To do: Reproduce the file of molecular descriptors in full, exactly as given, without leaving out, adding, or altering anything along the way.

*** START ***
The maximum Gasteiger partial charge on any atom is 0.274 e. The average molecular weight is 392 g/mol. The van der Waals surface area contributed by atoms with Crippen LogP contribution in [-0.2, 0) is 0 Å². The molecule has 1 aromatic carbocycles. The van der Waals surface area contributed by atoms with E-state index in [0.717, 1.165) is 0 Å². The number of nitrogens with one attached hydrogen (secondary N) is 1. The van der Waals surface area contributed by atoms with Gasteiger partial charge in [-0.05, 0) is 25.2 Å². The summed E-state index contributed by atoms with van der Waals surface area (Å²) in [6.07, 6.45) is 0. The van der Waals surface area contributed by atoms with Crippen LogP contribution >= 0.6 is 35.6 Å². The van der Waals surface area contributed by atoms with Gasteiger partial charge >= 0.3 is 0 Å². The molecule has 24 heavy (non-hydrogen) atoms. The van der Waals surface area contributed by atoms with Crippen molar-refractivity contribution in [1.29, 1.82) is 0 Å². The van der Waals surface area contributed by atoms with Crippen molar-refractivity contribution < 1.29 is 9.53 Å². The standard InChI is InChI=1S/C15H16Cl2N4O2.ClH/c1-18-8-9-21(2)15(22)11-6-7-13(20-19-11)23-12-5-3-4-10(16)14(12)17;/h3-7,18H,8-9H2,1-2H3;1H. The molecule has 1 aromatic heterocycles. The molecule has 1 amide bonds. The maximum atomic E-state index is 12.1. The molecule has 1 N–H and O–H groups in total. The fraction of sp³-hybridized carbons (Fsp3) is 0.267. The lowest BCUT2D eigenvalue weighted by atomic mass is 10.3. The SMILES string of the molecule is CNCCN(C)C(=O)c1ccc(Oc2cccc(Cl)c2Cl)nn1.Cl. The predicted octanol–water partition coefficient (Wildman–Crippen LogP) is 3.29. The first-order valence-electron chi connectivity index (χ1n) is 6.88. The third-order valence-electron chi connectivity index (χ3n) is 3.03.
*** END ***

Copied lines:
The maximum Gasteiger partial charge on any atom is 0.274 e. The average molecular weight is 392 g/mol. The van der Waals surface area contributed by atoms with Crippen LogP contribution in [-0.2, 0) is 0 Å². The molecule has 1 aromatic carbocycles. The van der Waals surface area contributed by atoms with E-state index in [0.717, 1.165) is 0 Å². The number of nitrogens with one attached hydrogen (secondary N) is 1. The van der Waals surface area contributed by atoms with Gasteiger partial charge in [-0.05, 0) is 25.2 Å². The summed E-state index contributed by atoms with van der Waals surface area (Å²) in [6.07, 6.45) is 0. The van der Waals surface area contributed by atoms with Crippen LogP contribution >= 0.6 is 35.6 Å². The van der Waals surface area contributed by atoms with Gasteiger partial charge >= 0.3 is 0 Å². The molecule has 24 heavy (non-hydrogen) atoms. The van der Waals surface area contributed by atoms with Crippen molar-refractivity contribution in [1.29, 1.82) is 0 Å². The van der Waals surface area contributed by atoms with Crippen molar-refractivity contribution < 1.29 is 9.53 Å². The standard InChI is InChI=1S/C15H16Cl2N4O2.ClH/c1-18-8-9-21(2)15(22)11-6-7-13(20-19-11)23-12-5-3-4-10(16)14(12)17;/h3-7,18H,8-9H2,1-2H3;1H. The molecule has 1 aromatic heterocycles. The molecule has 1 amide bonds. The maximum atomic E-state index is 12.1. The molecule has 1 N–H and O–H groups in total. The fraction of sp³-hybridized carbons (Fsp3) is 0.267. The lowest BCUT2D eigenvalue weighted by atomic mass is 10.3. The SMILES string of the molecule is CNCCN(C)C(=O)c1ccc(Oc2cccc(Cl)c2Cl)nn1.Cl. The predicted octanol–water partition coefficient (Wildman–Crippen LogP) is 3.29. The first-order valence-electron chi connectivity index (χ1n) is 6.88. The third-order valence-electron chi connectivity index (χ3n) is 3.03.